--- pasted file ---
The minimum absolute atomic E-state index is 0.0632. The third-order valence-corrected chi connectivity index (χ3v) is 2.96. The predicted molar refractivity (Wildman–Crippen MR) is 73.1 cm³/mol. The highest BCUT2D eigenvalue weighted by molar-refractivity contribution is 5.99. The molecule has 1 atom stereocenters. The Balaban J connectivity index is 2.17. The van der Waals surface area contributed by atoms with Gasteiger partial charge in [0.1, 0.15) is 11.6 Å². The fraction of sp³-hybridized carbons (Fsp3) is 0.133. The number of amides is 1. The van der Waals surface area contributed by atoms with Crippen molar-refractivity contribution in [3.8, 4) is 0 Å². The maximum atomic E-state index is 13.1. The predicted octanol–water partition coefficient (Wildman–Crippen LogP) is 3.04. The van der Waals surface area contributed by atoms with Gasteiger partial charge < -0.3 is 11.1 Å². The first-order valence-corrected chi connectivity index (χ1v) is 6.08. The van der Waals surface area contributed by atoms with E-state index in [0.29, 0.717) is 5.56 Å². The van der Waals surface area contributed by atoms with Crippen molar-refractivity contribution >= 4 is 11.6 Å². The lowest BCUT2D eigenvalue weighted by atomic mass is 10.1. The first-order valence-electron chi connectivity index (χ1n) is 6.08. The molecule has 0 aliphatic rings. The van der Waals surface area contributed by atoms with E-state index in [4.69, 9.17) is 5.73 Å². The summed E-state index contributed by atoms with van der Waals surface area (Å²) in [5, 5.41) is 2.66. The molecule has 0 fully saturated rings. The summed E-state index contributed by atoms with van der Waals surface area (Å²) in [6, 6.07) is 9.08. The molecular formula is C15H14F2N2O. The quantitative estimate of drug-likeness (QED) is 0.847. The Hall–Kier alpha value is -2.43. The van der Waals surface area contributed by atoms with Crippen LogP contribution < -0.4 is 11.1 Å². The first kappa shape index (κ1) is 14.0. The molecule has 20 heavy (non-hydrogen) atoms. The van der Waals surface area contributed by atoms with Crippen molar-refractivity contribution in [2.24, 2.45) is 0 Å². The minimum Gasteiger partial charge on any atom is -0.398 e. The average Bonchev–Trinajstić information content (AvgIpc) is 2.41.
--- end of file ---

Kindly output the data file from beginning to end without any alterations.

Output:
The minimum absolute atomic E-state index is 0.0632. The third-order valence-corrected chi connectivity index (χ3v) is 2.96. The predicted molar refractivity (Wildman–Crippen MR) is 73.1 cm³/mol. The highest BCUT2D eigenvalue weighted by molar-refractivity contribution is 5.99. The molecule has 1 atom stereocenters. The Balaban J connectivity index is 2.17. The van der Waals surface area contributed by atoms with Gasteiger partial charge in [0.1, 0.15) is 11.6 Å². The fraction of sp³-hybridized carbons (Fsp3) is 0.133. The number of amides is 1. The van der Waals surface area contributed by atoms with Crippen molar-refractivity contribution in [3.8, 4) is 0 Å². The maximum atomic E-state index is 13.1. The predicted octanol–water partition coefficient (Wildman–Crippen LogP) is 3.04. The van der Waals surface area contributed by atoms with Gasteiger partial charge < -0.3 is 11.1 Å². The first-order valence-corrected chi connectivity index (χ1v) is 6.08. The van der Waals surface area contributed by atoms with E-state index in [0.29, 0.717) is 5.56 Å². The van der Waals surface area contributed by atoms with Crippen molar-refractivity contribution >= 4 is 11.6 Å². The lowest BCUT2D eigenvalue weighted by atomic mass is 10.1. The first-order valence-electron chi connectivity index (χ1n) is 6.08. The molecule has 0 aliphatic rings. The van der Waals surface area contributed by atoms with E-state index in [4.69, 9.17) is 5.73 Å². The summed E-state index contributed by atoms with van der Waals surface area (Å²) in [5, 5.41) is 2.66. The molecule has 0 fully saturated rings. The summed E-state index contributed by atoms with van der Waals surface area (Å²) in [6, 6.07) is 9.08. The molecular formula is C15H14F2N2O. The quantitative estimate of drug-likeness (QED) is 0.847. The Hall–Kier alpha value is -2.43. The van der Waals surface area contributed by atoms with Crippen LogP contribution < -0.4 is 11.1 Å². The first kappa shape index (κ1) is 14.0. The molecule has 20 heavy (non-hydrogen) atoms. The van der Waals surface area contributed by atoms with Crippen molar-refractivity contribution in [2.24, 2.45) is 0 Å². The minimum Gasteiger partial charge on any atom is -0.398 e. The average Bonchev–Trinajstić information content (AvgIpc) is 2.41.